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Gender and Modern Supply Chains in Developing Countries

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  • Miet Maertens
  • Johan F.M. Swinnen

Abstract

The rapid spread of modern supply chains in developing countries is profoundly changing the way food is produced and traded. In this article we examine gender issues related to this change. We conceptualise various mechanisms through which women are directly affected, we review existing empirical evidence and add new survey-based evidence. Our results suggest that, although modern supply chains are gendered, their growth is associated with reduced gender inequalities in rural areas. We find that women benefit more and more directly from large-scale estate production and agro-industrial processing, and the creation of employment in these modern agro-industries than from smallholder contract-farming.

Suggested Citation

  • Miet Maertens & Johan F.M. Swinnen, 2012. "Gender and Modern Supply Chains in Developing Countries," Journal of Development Studies, Taylor & Francis Journals, vol. 48(10), pages 1412-1430, October.
  • Handle: RePEc:taf:jdevst:v:48:y:2012:i:10:p:1412-1430
    DOI: 10.1080/00220388.2012.663902
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    References listed on IDEAS

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    1. M. Ataman Aksoy & John C. Beghin, 2005. "Global Agricultural Trade and Developing Countries," World Bank Publications, The World Bank, number 7464, May.
    2. Birthal, Pratap S. & Joshi, P. K. & Gulati, Ashok, 2005. "Vertical coordination in high-value commodities," MTID discussion papers 85, International Food Policy Research Institute (IFPRI).
    3. Porter, Gina & Phillips-Howard[malt], Kevin, 1997. "Comparing contracts: An evaluation of contract farming schemes in Africa," World Development, Elsevier, vol. 25(2), pages 227-238, February.
    4. Maertens, Miet & Swinnen, Johan F.M., 2009. "Trade, Standards, and Poverty: Evidence from Senegal," World Development, Elsevier, vol. 37(1), pages 161-178, January.
    5. Miet Maertens & Liesbeth Colen & Johan F. M. Swinnen, 2011. "Globalisation and poverty in Senegal: a worst case scenario?," European Review of Agricultural Economics, Foundation for the European Review of Agricultural Economics, vol. 38(1), pages 31-54, March.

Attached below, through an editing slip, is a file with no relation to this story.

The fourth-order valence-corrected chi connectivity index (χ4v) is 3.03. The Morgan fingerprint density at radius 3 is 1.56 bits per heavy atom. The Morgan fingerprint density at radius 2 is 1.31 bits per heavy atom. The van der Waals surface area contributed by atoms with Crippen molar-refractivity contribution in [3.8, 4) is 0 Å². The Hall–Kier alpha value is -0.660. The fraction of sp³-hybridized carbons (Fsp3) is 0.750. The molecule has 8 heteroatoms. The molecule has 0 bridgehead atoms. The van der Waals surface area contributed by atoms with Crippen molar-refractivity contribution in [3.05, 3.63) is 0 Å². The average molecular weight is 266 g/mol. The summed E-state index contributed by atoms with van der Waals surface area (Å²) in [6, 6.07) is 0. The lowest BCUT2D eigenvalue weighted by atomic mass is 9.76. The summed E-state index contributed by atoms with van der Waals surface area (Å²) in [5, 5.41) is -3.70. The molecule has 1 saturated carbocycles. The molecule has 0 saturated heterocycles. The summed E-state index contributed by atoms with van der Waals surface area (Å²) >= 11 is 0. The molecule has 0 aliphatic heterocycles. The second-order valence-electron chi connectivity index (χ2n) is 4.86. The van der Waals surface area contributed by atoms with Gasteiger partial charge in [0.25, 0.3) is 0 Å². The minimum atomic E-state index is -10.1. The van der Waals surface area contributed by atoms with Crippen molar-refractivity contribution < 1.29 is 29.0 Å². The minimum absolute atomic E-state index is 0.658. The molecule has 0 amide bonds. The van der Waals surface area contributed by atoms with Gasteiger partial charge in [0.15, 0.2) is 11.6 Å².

6. Stephanie Barrientos & Andrienetta Kritzinger, 2004. "Squaring the circle: global production and the informalization of work in South African fruit exports," Journal of International Development, John Wiley & Sons, Ltd., vol. 16(1), pages 81-92.
    7. Barrientos, Stephanie & Dolan, Catherine & Tallontire, Anne, 2003. "A Gendered Value Chain Approach to Codes of Conduct in African Horticulture," World Development, Elsevier, vol. 31(9), pages 1511-1526, September.
    8. Reardon, Thomas & Codron, Jean-Marie & Busch, Lawrence & Bingen, R. James & Harris, Craig, 1999. "Global Change In Agrifood Grades And Standards: Agribusiness Strategic Responses In Developing Countries," International Food and Agribusiness Management Review, International Food and Agribusiness Management Association, vol. 2(3-4), pages 1-15.
    9. Barron, Maria Antonieta & Rello, Fernando, 2000. "The impact of the tomato agroindustry on the rural poor in Mexico," Agricultural Economics, Blackwell, vol. 23(3), pages 289-297, September.
    10. Daniela Casale, 2004. "What has the Feminisation of the Labour Market ‘Bought’ Women in South Africa? Trends in Labour Force Participation, Employment and Earnings, 1995-2001," Working Papers 04084, University of Cape Town, Development Policy Research Unit.
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    More about this item

    JEL classification:

    • O12 - Economic Development, Innovation, Technological Change, and Growth - - Economic Development - - - Microeconomic Analyses of Economic Development
    • Q17 - Agricultural and Natural Resource Economics; Environmental and Ecological Economics - - Agriculture - - - Agriculture in International Trade
    • J16 - Labor and Demographic Economics - - Demographic Economics - - - Economics of Gender; Non-labor Discrimination
    • J43 - Labor and Demographic Economics - - Particular Labor Markets - - - Agricultural Labor Markets

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